Getintothis contributors cherry-pick their favourite albums of 2015 so far – plus a playlist of all those on offer, Peter Guy and Shaun Ponsonsby compile this year’s greatest listens so far.
I ruptured my achilles tendon this week. I’m in agony. At first I thought it was my Clarks Originals Jinks rubbing on the back of my heel so I suffered the indignity of purchasing some kind of orthopedic grip thing from Boots – the kind of footwear apparel only OAPs or badminton players buy. It’s now cemented to the inside of my finest pair of shoes like a granny foot clamp; all unwieldy and gruel grey. But as the week’s gone on and my hobble’s increased, I’ve realised it’s an internal pain which manages to shoot up the back of my calf, straight up my spine, puncturing the base of my neck before sending a piercing like jab to the top of my head. It’s the kind of lancing sensation male Aborigines suffer when they commit adultery and females seek retribution via Women’s Law by spearing them through the back of the leg. I am quite literally disintegrating.
It’s just one of many physical and mental ailments I’m enduring which serves to heighten the fact we’re running out of time. Grim but true. And it’s bloody July. Two thousand and fifteen. It still feels like 1995. It’s quite frankly
alarming – terrifying that it’s 20 years since those wild mid-90s halcyon days of being a teenager reveling in times soundtracked by classic albums being splurged out seemingly on a weekly basis. In hindsight, this wasn’t quite the case – but don’t let history’s revisionists suggest otherwise; Tricky‘s Maxinquaye, Radiohead‘s The Bends, GZA‘s Liquid Swords, Pulp‘s Different Class, Bjork‘s Post, Aphex Twin‘s I Care Because You Do, The Chemical Brothers‘ Exit Planet Dust, Raekwon‘s Only Built 4 Cuban Linx…, Goldie’s Timeless, Teenage Fanclub‘s Grand Prix, Oasis‘ What’s The Story?, Mobb Deep‘s The Infamous, Spritualized‘s Pure Phase, Coldcut‘s 70 Minutes Of Madness, Old Dirty Bastard‘s Return To The 36 Chambers, Leftfield‘s Leftism, Smashing Pumpkins‘ Melon Collie.., Black Grape‘s It’s Great When You’re Straight.., A Guy Called Gerald‘s Black Secret Technology, Nightmares On Wax‘s Smokers Delight, D’Angelo‘s Brown Sugar all played a key part in 1995’s golden year in music. And the list does indeed go on.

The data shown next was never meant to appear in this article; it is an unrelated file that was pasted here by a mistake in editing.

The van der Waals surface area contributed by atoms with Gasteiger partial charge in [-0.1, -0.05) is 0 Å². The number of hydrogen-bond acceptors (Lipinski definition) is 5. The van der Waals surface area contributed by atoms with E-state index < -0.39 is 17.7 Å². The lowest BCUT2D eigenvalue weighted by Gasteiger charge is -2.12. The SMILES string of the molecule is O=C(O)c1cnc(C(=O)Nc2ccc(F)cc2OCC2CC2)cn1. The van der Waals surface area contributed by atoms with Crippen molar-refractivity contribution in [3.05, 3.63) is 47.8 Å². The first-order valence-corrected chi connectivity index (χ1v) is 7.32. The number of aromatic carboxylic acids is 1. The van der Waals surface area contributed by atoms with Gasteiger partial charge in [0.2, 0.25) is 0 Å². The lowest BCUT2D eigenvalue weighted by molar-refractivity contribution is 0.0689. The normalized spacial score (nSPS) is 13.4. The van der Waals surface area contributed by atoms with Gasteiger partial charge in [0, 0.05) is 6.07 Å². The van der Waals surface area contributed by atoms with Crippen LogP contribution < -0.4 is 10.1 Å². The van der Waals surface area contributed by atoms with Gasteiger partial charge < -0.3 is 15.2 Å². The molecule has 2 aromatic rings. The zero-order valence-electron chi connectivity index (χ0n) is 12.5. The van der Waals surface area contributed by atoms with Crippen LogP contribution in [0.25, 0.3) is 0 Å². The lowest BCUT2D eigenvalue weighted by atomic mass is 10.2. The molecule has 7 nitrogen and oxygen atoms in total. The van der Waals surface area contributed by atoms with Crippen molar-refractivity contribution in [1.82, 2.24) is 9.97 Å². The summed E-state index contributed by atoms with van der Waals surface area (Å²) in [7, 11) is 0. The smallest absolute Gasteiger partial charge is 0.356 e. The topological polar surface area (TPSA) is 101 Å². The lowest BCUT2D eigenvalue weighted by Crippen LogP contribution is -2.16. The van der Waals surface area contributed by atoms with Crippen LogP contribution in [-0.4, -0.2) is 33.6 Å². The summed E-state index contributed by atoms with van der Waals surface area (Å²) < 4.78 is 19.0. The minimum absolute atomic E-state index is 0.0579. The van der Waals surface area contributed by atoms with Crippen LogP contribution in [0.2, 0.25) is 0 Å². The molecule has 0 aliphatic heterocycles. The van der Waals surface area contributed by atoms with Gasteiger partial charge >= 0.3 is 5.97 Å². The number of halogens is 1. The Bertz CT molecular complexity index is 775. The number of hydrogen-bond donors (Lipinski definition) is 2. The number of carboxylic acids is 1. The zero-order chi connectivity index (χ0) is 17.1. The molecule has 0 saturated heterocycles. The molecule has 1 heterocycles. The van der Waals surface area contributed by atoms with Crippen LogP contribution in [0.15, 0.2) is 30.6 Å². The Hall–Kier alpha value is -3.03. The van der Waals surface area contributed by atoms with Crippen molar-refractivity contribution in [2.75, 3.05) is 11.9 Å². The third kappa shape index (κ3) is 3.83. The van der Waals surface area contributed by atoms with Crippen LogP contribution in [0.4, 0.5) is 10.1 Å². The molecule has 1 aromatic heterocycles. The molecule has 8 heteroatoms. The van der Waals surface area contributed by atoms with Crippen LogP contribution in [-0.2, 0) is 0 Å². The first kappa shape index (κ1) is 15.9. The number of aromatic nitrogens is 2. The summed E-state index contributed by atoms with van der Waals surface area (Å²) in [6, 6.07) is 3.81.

So where we at? Well, with time moving faster than any hamster wheel could ever hope to compete, it’s impossible to place into context how the current crop of albums are going to shape up in 20 years time. What we can say, is there’s a lot of seriously good music about. Sure, you may have dig harder than ever – or maybe you don’t, maybe you find it easier to access (a discussion we’ve had numerous times) but the truth is, 2015 has already proved a winner with the wealth of new music on display. As is now customary, and we almost whimper (no, it’s not the achilles again) at delivering this kind of article, we’ve joined in with the blogosphere’s half-term album report – presenting in full our contributor’s thoughts on their pick of album of 2015 thus far.
There’s an expansive treasure trove to delve through, and each writer gives a little personal insight into why it’s on repeat on their stereo. The treasures can be on your stereo too, simply by playing our playlist below – so digest this list in full, crank up the sounds, and let us know what you’ve been listening to on our Facebook and Twitter, use the #GITAlbums15 and we’ll soak up the recommendations. Enjoy.
All We Are: All We Are